One of the pilot’s greatest strengths is its ability to fully immerse you in the strangeness of its world without steeping you in dull exposition. Just pay attention, and elements like “Redfordations” (presumably a reparations program for black folks post-Tulsa riots by President Redford) and the unusual nature of Tulsa PD’s police force become clear. It’s a world made deliberately strange as a way to offer more incisive comments on the bizarre mythologies of our own timeline — which is exactly what made the original Watchmen so special.
It’s a world made deliberately strange as a way to offer more incisive comments on the bizarre mythologies of our own timeline — which is exactly what made the original Watchmen so special.
Craftwise, the show looks incredible: director Nicole Kassell stages the hour’s more exciting, horrifying sequences with aplomb — the historic Tulsa riots vibrate with tension, and a late-night police raid on a Rorschach compound is a tense showcase for Sister Night’s fighting skills, not to mention what a .50-cal machine gun can do to a cow’s corpse.
But all of this is in service to Lindelof’s script, which gamely follows up The Leftovers‘ incredible concern with history, mythology, and the despair of an uncaring universe. (We hear offhand that Dr. Manhattan is just watching Earth’s madness passively from Mars, a disturbing reminder that God is real and that he doesn’t care about us anymore.) As a tone-setter, “It’s Summer and We’re Running Out of Ice” is a killer setup for the rest of the series, and I can’t wait to see where Lindelof and company take us next.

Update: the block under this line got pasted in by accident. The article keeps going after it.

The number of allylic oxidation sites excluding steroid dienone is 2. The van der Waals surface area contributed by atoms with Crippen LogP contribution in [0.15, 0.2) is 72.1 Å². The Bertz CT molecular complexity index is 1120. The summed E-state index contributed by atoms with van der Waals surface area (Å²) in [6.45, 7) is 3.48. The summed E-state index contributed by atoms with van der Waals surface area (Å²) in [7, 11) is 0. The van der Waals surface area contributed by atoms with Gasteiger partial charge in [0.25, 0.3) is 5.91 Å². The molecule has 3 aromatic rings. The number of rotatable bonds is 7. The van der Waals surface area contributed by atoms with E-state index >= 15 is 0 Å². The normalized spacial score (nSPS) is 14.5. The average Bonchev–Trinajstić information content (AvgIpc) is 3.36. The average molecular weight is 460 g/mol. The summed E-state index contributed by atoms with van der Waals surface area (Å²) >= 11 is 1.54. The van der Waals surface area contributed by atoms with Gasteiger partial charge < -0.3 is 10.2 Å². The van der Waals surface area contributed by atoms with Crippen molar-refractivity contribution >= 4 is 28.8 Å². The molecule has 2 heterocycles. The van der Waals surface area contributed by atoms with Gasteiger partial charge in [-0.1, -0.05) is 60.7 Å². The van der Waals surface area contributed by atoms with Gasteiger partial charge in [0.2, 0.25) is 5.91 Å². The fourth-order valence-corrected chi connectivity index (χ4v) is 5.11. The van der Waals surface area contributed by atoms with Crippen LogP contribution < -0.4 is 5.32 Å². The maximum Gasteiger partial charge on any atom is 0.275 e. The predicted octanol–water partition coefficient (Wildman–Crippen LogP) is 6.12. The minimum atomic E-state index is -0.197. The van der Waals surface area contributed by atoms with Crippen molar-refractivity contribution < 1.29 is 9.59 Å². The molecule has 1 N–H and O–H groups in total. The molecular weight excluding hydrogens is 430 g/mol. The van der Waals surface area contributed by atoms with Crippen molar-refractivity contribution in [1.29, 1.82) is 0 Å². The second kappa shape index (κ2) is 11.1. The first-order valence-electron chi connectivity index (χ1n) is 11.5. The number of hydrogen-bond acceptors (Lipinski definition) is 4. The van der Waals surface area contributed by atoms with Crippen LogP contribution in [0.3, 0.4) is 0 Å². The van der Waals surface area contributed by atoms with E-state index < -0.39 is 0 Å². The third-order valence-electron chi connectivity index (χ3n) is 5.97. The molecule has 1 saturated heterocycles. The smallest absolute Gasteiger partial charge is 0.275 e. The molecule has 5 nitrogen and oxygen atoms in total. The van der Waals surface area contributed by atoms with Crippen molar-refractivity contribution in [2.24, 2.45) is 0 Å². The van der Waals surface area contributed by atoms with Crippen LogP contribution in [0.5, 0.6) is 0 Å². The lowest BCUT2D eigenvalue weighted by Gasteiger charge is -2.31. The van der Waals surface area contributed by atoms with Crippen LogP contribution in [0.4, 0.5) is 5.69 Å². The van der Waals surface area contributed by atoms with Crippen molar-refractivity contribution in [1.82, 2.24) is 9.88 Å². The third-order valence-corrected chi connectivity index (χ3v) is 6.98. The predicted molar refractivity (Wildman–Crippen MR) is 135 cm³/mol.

- Welcome to The Spool’s Watchmen recaps! Now that Succession is done for the year, I’m looking forward to digging into another crazy-good HBO show.
- While this show can be watched without really knowing how the comic book’s story ends, the premiere richly rewards those who remember the graphic novel’s events. Tiny alien squids rain down on occasion like the frog storm in Magnolia, newspapers signal the purported death of Adrian Veidt, and Nite Owl’s vehicle has been repurposed as a police aircraft.
- While King brings her Oscar-winning clout to Sister Night, I’m very excited to learn more about Tulsa PD’s masked personas, like Tim Blake Nelson‘s Looking Glass and Andrew Howard‘s Red Scare.
- Also, we don’t get much of Jeremy Irons’ Adrian Veidt, but what we do get is deliciously weird and arch as he spends some time in his palatial mansion on his anniversary (anniversary of what? Guess we’ll have to find out). Are his two odd servants robots? Are they being mind-controlled? Who knows.
- I’m also eager to learn more about Louis Gossett Jr.‘s character, a Mr. Glass-like architect of our main characters’ pain who has disturbing connections to the Tulsa riots we saw in the cold open.
- It’s a shame we will (likely) not see more of Don Johnson’s character; he’s a highlight of the premiere and his rendition of a song from Oklahoma! around the Abars’ dinner table is a brilliant showcase for an actor who’s often dismissed as Nash Bridges – a show Lindelof himself worked on. But never say never!